My expectations were low for Kintoki, held this past weekend, since this was their first convention in Sacramento. I have heard of this convention before; with all the advertisement they pushed forward at other conventions, as well as getting help from Good Day Sacramento. To my surprise, there was a great turn out for this convention and had a very comfortable atmosphere. Kintoki-Con had all the things a convention should have: panels, anime viewing room, workshops, guests appearances, a concert, artist alley, maid cafe, dealers hall, and of course the most important part of it all, cosplayers! Let me start off the setting of this convention. Placing the convention at the Hyatt Regency was a great idea on Kintoki's part. The hotel was situated in the middle of downtown, and very close to local restaurants and shopping locations . Especially with the heat beating down on the capital and many thick costumes, the cool air condition inside the hotel was nice and kept everyone at a comfortable temperature. There were three floors dedicated to the anime convention for its use. The 1st floor, or the main floor was very spacious and easy to walk from one end to the other without getting crowded. This floor consisted of themain performance room, artist alley, dealers hall, and the maid cafe. Dealers hall was well...the dealers hall. Nothing too special about it, but it's one of the essential things an anime convention should have. Compared to other conventions the dealers hall at Kintoki is probably a good size for its 1'st convention. Sure it's not as huge as other convention dealer halls, but from the conventions I been too, Kintoki's seemed pretty right for what it was going for.
Artist alley was a bit narrower then the dealers hall, but about the same length, which hosted 44 artists. The tables were set up right next to each other, some where even back to back, so artists could comfortably talk to neighboring artists. Hopefully, future Kintoki-Cons will expand the artist alley up more, so that everyone won't have to worry about possible traffic. I managed to check out one of the panels Sunday morning held in the events ballroom. I sat in for the Mary Elizabeth McGlynn and Richard Epcar panel Q&A. There was only a handful of people there, but they were seated on the floor close to the McGkynn and Epcar. This was a nice way to run the panel and was also more intimate. Lastly, I checked out the Maid Cafe at and while its heart was in the right place, it did fall under some of the same faults as the last anime convention that had it did too. When I think of maid cafe I am thinking of entertainment, maids serving you food and drinks, a relax atmosphere. I was met halfway. The maid cafe was under staffed which would make things a bit harder to manage, I can understand that. To be honest I would rather have that idea of a maid cafe rather then buying your own food to bring with you to eat in the maid cafe. The maids were great and they did a great job, but if the setting was similar to Fanime's maid cafe then that be great. One last gripe about the maid cafe, as cheap as it sounds, but it's something that I don't want to pay for: is to simply go to the maid cafe. Putting out 5$, on top having to paying for my own food, to be in the maid cafe sounds a bit of a rip. I would like to see that fee drop and have the money flow for the food the maid serves to us even if it is hotel food.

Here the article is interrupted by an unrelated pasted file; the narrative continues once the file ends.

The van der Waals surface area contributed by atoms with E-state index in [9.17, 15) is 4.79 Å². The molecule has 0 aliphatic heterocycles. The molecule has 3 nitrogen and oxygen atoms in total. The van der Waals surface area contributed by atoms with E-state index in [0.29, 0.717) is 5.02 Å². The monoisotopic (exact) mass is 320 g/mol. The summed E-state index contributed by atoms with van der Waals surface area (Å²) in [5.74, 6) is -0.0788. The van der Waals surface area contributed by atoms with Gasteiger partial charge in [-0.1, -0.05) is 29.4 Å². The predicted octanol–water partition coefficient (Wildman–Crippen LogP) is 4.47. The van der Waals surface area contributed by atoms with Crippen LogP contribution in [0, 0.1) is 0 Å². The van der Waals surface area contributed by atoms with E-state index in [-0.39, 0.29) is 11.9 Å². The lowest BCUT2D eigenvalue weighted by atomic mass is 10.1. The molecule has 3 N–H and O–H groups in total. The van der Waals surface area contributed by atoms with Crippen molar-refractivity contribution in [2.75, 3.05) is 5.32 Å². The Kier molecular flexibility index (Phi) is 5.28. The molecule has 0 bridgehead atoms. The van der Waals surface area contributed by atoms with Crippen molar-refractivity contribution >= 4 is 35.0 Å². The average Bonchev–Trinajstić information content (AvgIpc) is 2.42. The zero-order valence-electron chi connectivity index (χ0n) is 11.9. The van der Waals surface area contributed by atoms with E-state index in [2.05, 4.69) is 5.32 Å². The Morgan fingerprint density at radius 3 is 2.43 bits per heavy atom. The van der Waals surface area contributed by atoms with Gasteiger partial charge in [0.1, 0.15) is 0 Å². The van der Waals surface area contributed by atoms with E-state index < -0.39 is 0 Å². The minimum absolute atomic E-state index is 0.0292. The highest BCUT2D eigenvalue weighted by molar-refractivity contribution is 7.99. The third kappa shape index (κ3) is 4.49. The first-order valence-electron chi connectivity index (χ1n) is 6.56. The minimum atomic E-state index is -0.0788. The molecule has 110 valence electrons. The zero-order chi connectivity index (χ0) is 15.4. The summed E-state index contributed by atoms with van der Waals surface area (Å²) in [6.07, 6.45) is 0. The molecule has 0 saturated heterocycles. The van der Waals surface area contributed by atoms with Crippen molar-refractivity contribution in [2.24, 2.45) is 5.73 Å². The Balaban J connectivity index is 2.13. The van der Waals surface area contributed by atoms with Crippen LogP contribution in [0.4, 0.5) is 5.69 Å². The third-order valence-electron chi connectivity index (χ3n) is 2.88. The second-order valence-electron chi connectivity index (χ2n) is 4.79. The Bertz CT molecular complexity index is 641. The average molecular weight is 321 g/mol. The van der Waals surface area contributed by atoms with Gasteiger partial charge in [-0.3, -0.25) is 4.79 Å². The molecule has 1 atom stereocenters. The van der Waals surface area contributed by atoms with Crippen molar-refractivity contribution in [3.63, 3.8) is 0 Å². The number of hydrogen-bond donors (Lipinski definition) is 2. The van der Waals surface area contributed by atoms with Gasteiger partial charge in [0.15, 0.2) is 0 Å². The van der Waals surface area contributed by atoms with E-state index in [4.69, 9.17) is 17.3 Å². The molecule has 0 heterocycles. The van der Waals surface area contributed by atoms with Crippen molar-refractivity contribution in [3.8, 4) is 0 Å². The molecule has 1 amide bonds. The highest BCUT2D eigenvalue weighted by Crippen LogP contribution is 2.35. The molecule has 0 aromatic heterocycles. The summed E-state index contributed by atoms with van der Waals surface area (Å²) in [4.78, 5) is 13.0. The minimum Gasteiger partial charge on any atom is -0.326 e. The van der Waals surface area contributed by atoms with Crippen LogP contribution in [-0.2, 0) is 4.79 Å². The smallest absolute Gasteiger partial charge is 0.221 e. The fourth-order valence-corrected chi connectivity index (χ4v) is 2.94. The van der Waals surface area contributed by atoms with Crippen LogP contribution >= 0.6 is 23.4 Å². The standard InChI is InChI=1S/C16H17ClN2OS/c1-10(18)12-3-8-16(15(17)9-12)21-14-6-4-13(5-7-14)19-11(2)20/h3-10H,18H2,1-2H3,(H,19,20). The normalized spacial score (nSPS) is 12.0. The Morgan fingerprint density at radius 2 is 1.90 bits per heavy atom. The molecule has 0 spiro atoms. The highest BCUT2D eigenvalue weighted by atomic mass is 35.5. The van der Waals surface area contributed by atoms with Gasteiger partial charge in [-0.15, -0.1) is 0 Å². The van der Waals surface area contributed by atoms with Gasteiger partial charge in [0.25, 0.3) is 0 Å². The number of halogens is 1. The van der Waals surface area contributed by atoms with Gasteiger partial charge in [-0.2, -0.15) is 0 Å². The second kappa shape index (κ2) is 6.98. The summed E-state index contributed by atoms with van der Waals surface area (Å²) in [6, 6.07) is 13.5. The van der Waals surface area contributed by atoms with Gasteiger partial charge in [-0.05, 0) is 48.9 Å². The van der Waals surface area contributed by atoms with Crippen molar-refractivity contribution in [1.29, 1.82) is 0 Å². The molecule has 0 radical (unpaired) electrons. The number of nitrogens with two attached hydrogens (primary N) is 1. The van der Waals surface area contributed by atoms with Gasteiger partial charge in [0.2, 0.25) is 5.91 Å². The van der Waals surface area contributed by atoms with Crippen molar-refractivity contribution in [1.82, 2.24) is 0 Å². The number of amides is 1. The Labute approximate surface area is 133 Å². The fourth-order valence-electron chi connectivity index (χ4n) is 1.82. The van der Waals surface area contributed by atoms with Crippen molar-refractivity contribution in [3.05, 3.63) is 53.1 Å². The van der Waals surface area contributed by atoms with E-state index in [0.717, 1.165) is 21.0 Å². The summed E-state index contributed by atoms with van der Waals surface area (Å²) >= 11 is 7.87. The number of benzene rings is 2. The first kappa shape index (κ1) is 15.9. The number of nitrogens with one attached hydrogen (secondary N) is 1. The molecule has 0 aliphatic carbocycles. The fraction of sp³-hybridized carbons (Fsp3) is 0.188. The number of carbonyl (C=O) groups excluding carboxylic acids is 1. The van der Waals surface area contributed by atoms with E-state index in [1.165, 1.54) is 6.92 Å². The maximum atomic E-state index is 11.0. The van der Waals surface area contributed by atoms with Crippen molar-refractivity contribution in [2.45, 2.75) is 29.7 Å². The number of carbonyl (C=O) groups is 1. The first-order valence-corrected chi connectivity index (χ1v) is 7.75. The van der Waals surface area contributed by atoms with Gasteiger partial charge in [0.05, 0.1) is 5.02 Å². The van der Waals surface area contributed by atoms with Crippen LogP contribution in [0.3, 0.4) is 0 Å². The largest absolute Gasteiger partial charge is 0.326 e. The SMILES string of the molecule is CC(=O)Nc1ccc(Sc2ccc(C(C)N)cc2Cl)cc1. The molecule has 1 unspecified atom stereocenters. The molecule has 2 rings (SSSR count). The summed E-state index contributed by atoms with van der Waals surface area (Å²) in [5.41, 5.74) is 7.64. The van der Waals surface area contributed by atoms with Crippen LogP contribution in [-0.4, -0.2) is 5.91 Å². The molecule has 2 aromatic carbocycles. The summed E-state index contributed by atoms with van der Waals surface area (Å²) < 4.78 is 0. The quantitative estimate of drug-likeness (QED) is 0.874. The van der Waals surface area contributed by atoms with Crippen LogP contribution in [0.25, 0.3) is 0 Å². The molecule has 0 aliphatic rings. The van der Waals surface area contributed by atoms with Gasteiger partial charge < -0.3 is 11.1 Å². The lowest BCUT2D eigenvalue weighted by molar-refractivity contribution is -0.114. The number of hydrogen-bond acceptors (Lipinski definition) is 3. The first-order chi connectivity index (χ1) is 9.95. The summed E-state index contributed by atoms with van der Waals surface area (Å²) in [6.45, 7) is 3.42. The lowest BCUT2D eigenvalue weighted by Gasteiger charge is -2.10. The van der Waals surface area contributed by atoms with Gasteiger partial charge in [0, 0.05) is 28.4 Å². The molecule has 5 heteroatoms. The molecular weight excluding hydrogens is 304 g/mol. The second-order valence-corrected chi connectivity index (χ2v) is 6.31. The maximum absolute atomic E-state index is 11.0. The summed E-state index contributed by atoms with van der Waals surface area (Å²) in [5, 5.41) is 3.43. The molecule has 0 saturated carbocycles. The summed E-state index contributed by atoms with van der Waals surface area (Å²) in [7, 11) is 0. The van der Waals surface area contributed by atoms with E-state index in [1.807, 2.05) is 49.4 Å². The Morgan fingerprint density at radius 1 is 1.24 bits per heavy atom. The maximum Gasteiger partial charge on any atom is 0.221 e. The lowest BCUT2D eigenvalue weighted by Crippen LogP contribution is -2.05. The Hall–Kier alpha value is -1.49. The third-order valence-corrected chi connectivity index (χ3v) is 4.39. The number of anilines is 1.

On the 2nd floor of the convention held the video game room, workshops, anime viewing, and panel rooms. The video game room was divided into two rooms on the 2nd floor, one was the main gaming room, while the other was down the hall past the workshop room. Both were small, but had all the games you needed to run your tournaments. Some of the tournaments seemed poorly coordinated, one was even cancelled due to lack of participants. There were many new titles were available for play and the set up was just fine for its first convention. There was a vendor selling video games old and new. The workshops and anime viewing room were on the smaller side, so it seemed a bit cramped, particularly at more popular slots. But of course sitting down and relaxing with friends, watching anime is always a good time. The last floor dedicated to the convention was not the 3rd floor, but on the 15th floor of the hotel. I didn't know about it until I went up there, in fact a majority of the attendees did not know. A staff member was sent around the convention announcing the "Gamer's Lounge". When I got there, it was very laid back. There were some TV screens set up for classic video and new video games to be played on, but also tables were set up for people to play board games. Music was blaring, put on by a DJ jammin' it for people on that floor, some even danced. It was a chill atmosphere and I totally dug it. Not to mention they had the patio open with an amazing view of the city. I guess the only thing I question is maybe put the video room in the 2nd floor in a bit of a bigger place maybe move a few elements from that room to the bigger room on the 15th floor? Yea, there is probably some way, but still a great experience and I still had fun anyways.
I got a lot of promise for this convention. You have to start out small to become big one day. Kintoki made its first step this year with everyone and did all the right things. I found more positive than negative. The staff were nice to us, people there were excited to be present, there were a lot of activities to get involve with and much more. Of course, I am leaving out the masquerade, the formal black and white ball that did happen Sunday night. I did not go to those events due to the fact I had places to go, but hopefully I can go next year and experience everything Kintoki has to offer. From what I experienced this past weekend I am hoping to see a lot more next year. Tell the kids in Sacramento, there is a new anime convention in town and his name is Kintoki Con.